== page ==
Most organizations want everything to be an equation. They want a world of well defined inputs with predictable outcomes, something that can be explained with an algorithm then optimized for efficiency. The reality is business is an experiment. There are three major hurdles to businesses running effective experiments.
The first barrier to companies experimenting is someone at the organization has to be willing to say "I don't know." This simple yet powerful statement is the foundation for experimentation. The Freakonomics Podcast has a great episode on this subject, The Three Hardest Words in the English Language. Leaders feel they need to have all the answers in order to lead and employees are afraid they will look like they don't know what they are doing if they don't have all the answers. Without the confidence to say "I don't know." organizations are stuck doing only those things they already know how to do.
The second barrier to experimentation is a lack of know-how. Business people, trained in finding and optimizing efficiency, have no idea how to run an experiment. They don't know how to develop a hypothesis, design an experiment to test the hypothesis and interpret the result in the broader context of the company and the customer journey.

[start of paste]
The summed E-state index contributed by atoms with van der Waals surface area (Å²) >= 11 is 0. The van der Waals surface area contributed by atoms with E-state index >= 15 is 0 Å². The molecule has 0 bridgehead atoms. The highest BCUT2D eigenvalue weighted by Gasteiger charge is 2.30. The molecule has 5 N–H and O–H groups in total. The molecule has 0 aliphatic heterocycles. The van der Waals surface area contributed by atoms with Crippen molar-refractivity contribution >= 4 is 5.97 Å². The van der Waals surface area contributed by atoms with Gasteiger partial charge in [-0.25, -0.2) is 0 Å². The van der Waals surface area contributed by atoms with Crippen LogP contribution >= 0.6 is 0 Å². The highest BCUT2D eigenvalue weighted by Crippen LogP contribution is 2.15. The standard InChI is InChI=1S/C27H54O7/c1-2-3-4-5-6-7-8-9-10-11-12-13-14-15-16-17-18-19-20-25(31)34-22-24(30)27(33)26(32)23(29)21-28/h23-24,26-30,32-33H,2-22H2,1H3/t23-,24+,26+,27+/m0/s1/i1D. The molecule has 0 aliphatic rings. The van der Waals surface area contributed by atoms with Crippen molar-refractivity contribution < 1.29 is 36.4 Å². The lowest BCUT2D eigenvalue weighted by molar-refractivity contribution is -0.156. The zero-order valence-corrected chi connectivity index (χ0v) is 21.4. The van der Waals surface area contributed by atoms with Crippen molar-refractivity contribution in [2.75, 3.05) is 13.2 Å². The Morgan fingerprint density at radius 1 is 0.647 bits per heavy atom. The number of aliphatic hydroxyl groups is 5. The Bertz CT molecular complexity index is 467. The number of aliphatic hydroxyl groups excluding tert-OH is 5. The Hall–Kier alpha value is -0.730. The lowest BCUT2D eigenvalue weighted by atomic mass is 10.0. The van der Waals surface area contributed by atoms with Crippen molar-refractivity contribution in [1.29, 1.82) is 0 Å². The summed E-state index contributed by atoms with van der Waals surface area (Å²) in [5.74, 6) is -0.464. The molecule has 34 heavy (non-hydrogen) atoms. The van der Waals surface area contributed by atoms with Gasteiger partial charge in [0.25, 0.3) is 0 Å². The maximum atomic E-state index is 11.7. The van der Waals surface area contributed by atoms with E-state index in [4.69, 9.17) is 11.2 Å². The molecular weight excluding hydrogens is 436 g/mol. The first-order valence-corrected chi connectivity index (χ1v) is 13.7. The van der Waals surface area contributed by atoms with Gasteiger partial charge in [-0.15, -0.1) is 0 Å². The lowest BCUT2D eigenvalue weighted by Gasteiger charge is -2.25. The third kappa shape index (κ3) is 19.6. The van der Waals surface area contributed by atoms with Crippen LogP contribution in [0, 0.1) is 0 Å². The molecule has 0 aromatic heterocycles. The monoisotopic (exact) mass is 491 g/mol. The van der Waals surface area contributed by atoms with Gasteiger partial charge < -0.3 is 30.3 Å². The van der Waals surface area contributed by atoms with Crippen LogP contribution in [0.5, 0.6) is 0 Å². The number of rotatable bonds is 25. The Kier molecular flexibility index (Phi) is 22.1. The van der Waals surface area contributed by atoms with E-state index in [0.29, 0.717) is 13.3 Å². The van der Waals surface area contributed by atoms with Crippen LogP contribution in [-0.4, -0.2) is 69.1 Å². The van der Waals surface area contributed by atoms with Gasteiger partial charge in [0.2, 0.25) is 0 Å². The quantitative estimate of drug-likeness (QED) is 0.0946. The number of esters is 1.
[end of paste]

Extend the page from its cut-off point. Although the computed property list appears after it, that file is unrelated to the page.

The third barrier to companies running experiments is the guarantee of failure. If an experiment is delving into something new and not just confirming a bias then the initial hypotheses will almost certainly be wrong. Although there is often as much to be learned from a failed experiment as there is from a successful experiment, it still takes great courage to propose failure as a path forward.
If a company is unable or unwilling to experiment they will be limited to doing what they already know how to do. As barriers to bringing new products and services to market continue to come down companies that do what they have always done will face increase competition and commoditization. Companies need to develop cultures where "I don't know." is an acceptable answer, failure is an acceptable outcome to trying something new and the knowledge and skills necessary to experiment are intentionally cultivated.